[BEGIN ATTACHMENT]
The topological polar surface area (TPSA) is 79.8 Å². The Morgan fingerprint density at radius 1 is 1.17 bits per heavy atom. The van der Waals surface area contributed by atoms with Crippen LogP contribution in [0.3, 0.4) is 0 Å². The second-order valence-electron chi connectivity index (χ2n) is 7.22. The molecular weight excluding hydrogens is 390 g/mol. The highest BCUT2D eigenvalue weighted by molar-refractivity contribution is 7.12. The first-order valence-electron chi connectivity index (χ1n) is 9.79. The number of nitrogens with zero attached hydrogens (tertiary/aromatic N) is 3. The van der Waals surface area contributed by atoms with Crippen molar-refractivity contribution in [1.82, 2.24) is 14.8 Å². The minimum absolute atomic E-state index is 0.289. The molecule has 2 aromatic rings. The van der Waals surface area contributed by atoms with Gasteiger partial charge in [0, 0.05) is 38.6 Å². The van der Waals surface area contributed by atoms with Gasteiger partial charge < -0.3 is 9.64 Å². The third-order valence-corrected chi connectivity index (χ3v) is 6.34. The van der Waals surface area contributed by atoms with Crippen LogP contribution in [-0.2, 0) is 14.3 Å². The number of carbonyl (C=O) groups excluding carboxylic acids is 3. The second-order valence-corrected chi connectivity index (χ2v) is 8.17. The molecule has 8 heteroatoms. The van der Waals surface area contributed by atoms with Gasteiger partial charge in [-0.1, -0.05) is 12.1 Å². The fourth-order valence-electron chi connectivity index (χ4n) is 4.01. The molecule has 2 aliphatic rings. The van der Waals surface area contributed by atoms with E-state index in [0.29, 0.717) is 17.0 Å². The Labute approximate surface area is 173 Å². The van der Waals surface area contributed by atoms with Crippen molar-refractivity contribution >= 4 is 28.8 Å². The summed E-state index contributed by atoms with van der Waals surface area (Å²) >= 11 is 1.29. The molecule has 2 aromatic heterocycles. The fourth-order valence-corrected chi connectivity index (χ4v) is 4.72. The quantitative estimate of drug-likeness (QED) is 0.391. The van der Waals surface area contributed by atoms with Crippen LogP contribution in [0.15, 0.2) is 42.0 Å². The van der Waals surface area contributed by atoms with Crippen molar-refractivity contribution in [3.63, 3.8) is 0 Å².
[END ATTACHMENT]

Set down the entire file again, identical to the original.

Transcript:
The topological polar surface area (TPSA) is 79.8 Å². The Morgan fingerprint density at radius 1 is 1.17 bits per heavy atom. The van der Waals surface area contributed by atoms with Crippen LogP contribution in [0.3, 0.4) is 0 Å². The second-order valence-electron chi connectivity index (χ2n) is 7.22. The molecular weight excluding hydrogens is 390 g/mol. The highest BCUT2D eigenvalue weighted by molar-refractivity contribution is 7.12. The first-order valence-electron chi connectivity index (χ1n) is 9.79. The number of nitrogens with zero attached hydrogens (tertiary/aromatic N) is 3. The van der Waals surface area contributed by atoms with Crippen molar-refractivity contribution in [1.82, 2.24) is 14.8 Å². The minimum absolute atomic E-state index is 0.289. The molecule has 2 aromatic rings. The van der Waals surface area contributed by atoms with Gasteiger partial charge in [0, 0.05) is 38.6 Å². The van der Waals surface area contributed by atoms with Gasteiger partial charge < -0.3 is 9.64 Å². The third-order valence-corrected chi connectivity index (χ3v) is 6.34. The van der Waals surface area contributed by atoms with Crippen LogP contribution in [-0.2, 0) is 14.3 Å². The number of carbonyl (C=O) groups excluding carboxylic acids is 3. The second-order valence-corrected chi connectivity index (χ2v) is 8.17. The molecule has 8 heteroatoms. The van der Waals surface area contributed by atoms with Gasteiger partial charge in [-0.1, -0.05) is 12.1 Å². The fourth-order valence-electron chi connectivity index (χ4n) is 4.01. The molecule has 2 aliphatic rings. The van der Waals surface area contributed by atoms with E-state index in [0.29, 0.717) is 17.0 Å². The Labute approximate surface area is 173 Å². The van der Waals surface area contributed by atoms with Crippen molar-refractivity contribution >= 4 is 28.8 Å². The summed E-state index contributed by atoms with van der Waals surface area (Å²) >= 11 is 1.29. The molecule has 2 aromatic heterocycles. The fourth-order valence-corrected chi connectivity index (χ4v) is 4.72. The quantitative estimate of drug-likeness (QED) is 0.391. The van der Waals surface area contributed by atoms with Crippen LogP contribution in [0.15, 0.2) is 42.0 Å². The van der Waals surface area contributed by atoms with Crippen molar-refractivity contribution in [3.63, 3.8) is 0 Å².